Is this not an assumption by the State of most, if not all, the duties that belong to parents? Who better than they can teach "courtesy of manner, politeness of speech, refinement of thought, and genuine culture of life"? Who better than they can inspire them "with the spirit of honesty, with the love of truth and purity, with integrity of thought and action"? Who better than they can see to it that "children are taught the highest and purest morality"? The association of parents with a child is constant and extends over many years; that of any public-school teacher, intermittent and very brief. There are the ties of an affection that bind them to it and impel it to obey them that do not exist, except feebly, between it and the teacher. These ties are of the utmost importance. Nothing should ever be said or done to weaken them. On the contrary, everything should be said and done to strengthen them for use in the guidance of the footsteps during impressionable years. It was by the pursuit of this course that Alphonse Daudet was enabled to enjoy the complete and loving confidence of his children as long as they remained under the parental roof, and to shape their lives in a way that, when they passed from his wise and gentle direction, there was no tendency to revert to barbarism, such as we see today everywhere in the United States.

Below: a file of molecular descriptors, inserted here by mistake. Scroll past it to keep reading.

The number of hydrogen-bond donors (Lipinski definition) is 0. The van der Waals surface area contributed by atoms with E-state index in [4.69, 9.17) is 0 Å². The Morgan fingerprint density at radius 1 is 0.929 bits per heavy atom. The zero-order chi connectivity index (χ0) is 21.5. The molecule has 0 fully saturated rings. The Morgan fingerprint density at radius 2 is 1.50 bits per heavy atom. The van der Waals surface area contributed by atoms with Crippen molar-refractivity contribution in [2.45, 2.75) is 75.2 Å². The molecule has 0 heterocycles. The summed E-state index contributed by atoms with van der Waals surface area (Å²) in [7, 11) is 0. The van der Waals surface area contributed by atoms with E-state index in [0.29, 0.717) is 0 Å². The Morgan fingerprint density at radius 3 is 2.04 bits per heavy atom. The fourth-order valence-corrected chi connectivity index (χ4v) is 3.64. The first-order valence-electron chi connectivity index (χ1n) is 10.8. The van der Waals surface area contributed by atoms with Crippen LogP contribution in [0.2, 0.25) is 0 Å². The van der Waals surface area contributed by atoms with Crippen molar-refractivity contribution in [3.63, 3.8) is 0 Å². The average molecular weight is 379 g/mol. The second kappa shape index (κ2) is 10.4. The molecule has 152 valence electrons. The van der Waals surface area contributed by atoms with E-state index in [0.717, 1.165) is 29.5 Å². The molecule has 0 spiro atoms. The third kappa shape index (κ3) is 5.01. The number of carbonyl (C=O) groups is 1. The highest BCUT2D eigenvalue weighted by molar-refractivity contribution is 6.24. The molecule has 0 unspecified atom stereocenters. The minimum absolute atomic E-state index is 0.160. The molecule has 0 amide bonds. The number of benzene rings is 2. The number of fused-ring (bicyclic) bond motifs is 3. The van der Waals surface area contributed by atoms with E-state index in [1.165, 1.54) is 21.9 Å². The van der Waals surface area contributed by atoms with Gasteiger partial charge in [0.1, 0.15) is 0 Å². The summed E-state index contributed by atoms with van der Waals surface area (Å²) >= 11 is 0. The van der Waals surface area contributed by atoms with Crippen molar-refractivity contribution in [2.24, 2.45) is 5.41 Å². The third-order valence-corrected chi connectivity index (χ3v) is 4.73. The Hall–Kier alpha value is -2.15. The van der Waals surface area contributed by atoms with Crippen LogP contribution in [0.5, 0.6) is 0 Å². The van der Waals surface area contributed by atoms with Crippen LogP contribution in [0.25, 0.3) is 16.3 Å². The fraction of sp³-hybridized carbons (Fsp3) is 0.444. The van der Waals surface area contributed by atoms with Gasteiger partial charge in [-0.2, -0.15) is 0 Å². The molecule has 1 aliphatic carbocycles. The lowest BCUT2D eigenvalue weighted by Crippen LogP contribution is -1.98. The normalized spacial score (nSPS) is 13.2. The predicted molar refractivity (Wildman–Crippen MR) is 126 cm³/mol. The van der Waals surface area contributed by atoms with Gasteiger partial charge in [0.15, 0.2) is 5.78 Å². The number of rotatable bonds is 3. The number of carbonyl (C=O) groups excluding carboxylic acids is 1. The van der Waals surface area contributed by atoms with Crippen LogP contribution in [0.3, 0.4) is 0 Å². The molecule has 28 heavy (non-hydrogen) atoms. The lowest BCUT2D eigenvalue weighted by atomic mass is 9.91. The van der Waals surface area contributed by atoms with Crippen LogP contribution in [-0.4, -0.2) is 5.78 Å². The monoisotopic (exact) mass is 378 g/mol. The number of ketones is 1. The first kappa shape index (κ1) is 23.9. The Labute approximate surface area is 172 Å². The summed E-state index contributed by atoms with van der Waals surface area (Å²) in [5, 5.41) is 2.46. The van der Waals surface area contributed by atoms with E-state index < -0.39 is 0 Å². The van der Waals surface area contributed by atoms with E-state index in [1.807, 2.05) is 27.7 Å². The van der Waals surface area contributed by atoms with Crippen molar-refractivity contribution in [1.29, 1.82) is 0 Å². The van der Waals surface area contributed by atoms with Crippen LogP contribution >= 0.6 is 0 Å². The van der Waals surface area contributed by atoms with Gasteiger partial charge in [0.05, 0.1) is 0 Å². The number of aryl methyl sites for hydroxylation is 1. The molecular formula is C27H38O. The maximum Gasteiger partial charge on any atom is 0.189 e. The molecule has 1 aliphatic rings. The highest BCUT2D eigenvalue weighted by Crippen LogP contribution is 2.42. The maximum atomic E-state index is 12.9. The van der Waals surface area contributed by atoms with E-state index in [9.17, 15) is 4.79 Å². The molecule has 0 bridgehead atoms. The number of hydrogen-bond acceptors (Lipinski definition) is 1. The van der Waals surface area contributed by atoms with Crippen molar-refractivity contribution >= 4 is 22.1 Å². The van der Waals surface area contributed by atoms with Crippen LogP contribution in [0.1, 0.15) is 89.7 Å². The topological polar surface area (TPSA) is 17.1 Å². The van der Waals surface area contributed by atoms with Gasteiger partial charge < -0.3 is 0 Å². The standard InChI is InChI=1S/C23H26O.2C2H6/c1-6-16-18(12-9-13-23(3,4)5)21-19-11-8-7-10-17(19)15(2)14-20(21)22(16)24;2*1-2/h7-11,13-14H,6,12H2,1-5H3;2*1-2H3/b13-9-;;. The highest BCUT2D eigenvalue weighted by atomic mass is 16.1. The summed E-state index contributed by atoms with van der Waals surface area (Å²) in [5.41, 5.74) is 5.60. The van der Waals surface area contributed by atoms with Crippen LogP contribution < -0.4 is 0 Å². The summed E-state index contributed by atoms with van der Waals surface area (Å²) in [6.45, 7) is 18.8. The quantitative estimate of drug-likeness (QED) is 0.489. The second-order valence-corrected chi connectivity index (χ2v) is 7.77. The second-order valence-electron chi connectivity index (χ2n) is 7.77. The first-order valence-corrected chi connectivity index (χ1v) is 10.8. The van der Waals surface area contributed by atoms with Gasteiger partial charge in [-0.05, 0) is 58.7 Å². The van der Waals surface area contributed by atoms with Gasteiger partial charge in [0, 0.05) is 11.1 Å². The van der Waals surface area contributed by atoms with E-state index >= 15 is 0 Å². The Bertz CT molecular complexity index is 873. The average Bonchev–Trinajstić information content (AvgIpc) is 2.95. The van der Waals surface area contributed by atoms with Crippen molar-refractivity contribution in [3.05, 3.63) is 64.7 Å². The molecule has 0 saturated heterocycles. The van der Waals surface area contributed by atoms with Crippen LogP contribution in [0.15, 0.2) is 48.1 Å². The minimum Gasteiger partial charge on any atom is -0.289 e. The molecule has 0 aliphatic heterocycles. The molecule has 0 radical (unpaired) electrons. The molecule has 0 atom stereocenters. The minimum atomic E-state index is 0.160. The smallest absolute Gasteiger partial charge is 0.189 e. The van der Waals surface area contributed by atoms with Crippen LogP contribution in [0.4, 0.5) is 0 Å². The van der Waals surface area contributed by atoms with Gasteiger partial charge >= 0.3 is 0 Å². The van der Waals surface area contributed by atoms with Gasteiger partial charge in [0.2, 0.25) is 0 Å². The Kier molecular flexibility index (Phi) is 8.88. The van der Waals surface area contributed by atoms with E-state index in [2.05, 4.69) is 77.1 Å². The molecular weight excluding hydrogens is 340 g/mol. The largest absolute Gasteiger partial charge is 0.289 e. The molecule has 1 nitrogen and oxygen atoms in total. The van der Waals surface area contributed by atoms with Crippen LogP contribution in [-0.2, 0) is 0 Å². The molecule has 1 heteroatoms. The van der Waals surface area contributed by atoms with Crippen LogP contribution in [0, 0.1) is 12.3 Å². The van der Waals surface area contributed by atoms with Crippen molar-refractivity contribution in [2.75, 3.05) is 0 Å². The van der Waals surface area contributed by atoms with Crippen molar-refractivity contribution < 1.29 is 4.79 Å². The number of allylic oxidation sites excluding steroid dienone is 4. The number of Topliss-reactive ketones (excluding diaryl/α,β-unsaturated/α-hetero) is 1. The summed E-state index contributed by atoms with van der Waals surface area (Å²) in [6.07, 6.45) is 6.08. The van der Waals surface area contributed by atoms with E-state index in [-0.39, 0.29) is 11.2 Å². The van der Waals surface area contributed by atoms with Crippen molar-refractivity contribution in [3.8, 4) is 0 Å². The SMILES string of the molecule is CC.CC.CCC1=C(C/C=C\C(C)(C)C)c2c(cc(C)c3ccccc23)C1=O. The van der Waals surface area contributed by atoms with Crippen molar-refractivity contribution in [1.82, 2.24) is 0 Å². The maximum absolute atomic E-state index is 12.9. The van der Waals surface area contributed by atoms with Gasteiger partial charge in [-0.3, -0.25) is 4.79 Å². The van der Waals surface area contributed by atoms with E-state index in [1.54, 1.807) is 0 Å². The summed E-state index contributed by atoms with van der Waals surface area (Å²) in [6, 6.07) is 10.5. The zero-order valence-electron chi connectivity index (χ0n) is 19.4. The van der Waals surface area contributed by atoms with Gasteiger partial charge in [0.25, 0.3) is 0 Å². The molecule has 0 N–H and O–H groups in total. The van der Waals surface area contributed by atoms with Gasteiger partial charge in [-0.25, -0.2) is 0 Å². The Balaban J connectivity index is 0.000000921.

If an end is to be put to this evil, the preaching and practice of the vicious doctrines that pervade the address of Superintendent Skinner must cease. When any work for the betterment of the moral and physical welfare of children is to be undertaken, it must not be thrown upon the State, which has come to consist of nothing more than the politicians, whose violation of all the virtues he enumerates with such eloquence is the theme of countless philippics in pulpit, press, and conversation; it must be assumed by parents, who alone have the power to inculcate those virtues with any degree of success. While we do not believe with Professor Norton that there should be a restoration of Puritan discipline with the theology left out, we do believe that there must be a restoration of Puritan responsibility toward children, tempered with love and unfailing patience. It will lead parents to assume a vastly larger share in the work of education than they now do, thus strengthening the ties of affection so potent for moral control, and making it impossible for children to desire or parents to allow them to go on the streets to take "their first lessons in hoodlumism."
The collected edition of Mr. Kipling's prose and verse published by the Messrs. Scribner presents the successful execution of a singularly felicitous idea. The Soldiers Three stories, which first made known the appearance of a new genius, were scattered in various legitimate and pirated editions like the tales of social and of native life in India. Even the Jungle Books
- The Works of Rudyard Kipling. Outward Bound Edition. Large 12mo. Uncut, gilt top. Illustrated by Lockwood Kipling. Volumes I to X. New York: Charles Scribner's Sons.